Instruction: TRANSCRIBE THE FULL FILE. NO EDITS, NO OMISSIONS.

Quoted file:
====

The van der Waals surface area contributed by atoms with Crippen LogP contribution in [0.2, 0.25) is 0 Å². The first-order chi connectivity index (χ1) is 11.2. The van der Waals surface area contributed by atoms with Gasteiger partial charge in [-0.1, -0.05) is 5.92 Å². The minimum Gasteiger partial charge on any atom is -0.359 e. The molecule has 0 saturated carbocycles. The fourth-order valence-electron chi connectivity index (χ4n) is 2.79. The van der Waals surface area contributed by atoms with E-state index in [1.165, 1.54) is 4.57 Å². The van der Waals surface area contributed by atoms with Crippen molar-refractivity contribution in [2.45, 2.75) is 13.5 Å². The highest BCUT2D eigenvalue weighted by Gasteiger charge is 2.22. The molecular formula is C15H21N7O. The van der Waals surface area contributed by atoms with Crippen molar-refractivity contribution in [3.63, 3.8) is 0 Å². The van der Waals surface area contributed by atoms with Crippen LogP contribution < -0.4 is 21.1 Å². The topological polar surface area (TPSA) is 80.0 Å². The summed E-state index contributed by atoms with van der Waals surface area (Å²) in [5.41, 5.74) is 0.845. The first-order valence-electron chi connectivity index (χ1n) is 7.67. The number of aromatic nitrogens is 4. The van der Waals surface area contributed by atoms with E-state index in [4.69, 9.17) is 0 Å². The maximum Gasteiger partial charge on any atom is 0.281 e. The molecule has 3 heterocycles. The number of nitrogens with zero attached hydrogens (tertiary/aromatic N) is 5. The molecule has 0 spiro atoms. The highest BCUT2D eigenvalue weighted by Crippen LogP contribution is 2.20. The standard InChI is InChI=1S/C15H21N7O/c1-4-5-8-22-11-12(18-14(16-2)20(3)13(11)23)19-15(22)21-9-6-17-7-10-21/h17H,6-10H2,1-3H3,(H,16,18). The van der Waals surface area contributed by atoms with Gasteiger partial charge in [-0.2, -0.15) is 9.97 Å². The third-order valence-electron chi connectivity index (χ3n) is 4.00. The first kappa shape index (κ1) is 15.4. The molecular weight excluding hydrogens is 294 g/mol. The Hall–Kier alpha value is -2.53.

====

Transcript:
The van der Waals surface area contributed by atoms with Crippen LogP contribution in [0.2, 0.25) is 0 Å². The first-order chi connectivity index (χ1) is 11.2. The van der Waals surface area contributed by atoms with Gasteiger partial charge in [-0.1, -0.05) is 5.92 Å². The minimum Gasteiger partial charge on any atom is -0.359 e. The molecule has 0 saturated carbocycles. The fourth-order valence-electron chi connectivity index (χ4n) is 2.79. The van der Waals surface area contributed by atoms with E-state index in [1.165, 1.54) is 4.57 Å². The van der Waals surface area contributed by atoms with Crippen molar-refractivity contribution in [2.45, 2.75) is 13.5 Å². The highest BCUT2D eigenvalue weighted by Gasteiger charge is 2.22. The molecular formula is C15H21N7O. The van der Waals surface area contributed by atoms with Crippen molar-refractivity contribution in [3.63, 3.8) is 0 Å². The van der Waals surface area contributed by atoms with Crippen LogP contribution < -0.4 is 21.1 Å². The topological polar surface area (TPSA) is 80.0 Å². The summed E-state index contributed by atoms with van der Waals surface area (Å²) in [5.41, 5.74) is 0.845. The first-order valence-electron chi connectivity index (χ1n) is 7.67. The number of aromatic nitrogens is 4. The van der Waals surface area contributed by atoms with E-state index in [4.69, 9.17) is 0 Å². The maximum Gasteiger partial charge on any atom is 0.281 e. The molecule has 3 heterocycles. The number of nitrogens with zero attached hydrogens (tertiary/aromatic N) is 5. The molecule has 0 spiro atoms. The highest BCUT2D eigenvalue weighted by Crippen LogP contribution is 2.20. The standard InChI is InChI=1S/C15H21N7O/c1-4-5-8-22-11-12(18-14(16-2)20(3)13(11)23)19-15(22)21-9-6-17-7-10-21/h17H,6-10H2,1-3H3,(H,16,18). The van der Waals surface area contributed by atoms with Gasteiger partial charge in [-0.2, -0.15) is 9.97 Å². The third-order valence-electron chi connectivity index (χ3n) is 4.00. The first kappa shape index (κ1) is 15.4. The molecular weight excluding hydrogens is 294 g/mol. The Hall–Kier alpha value is -2.53.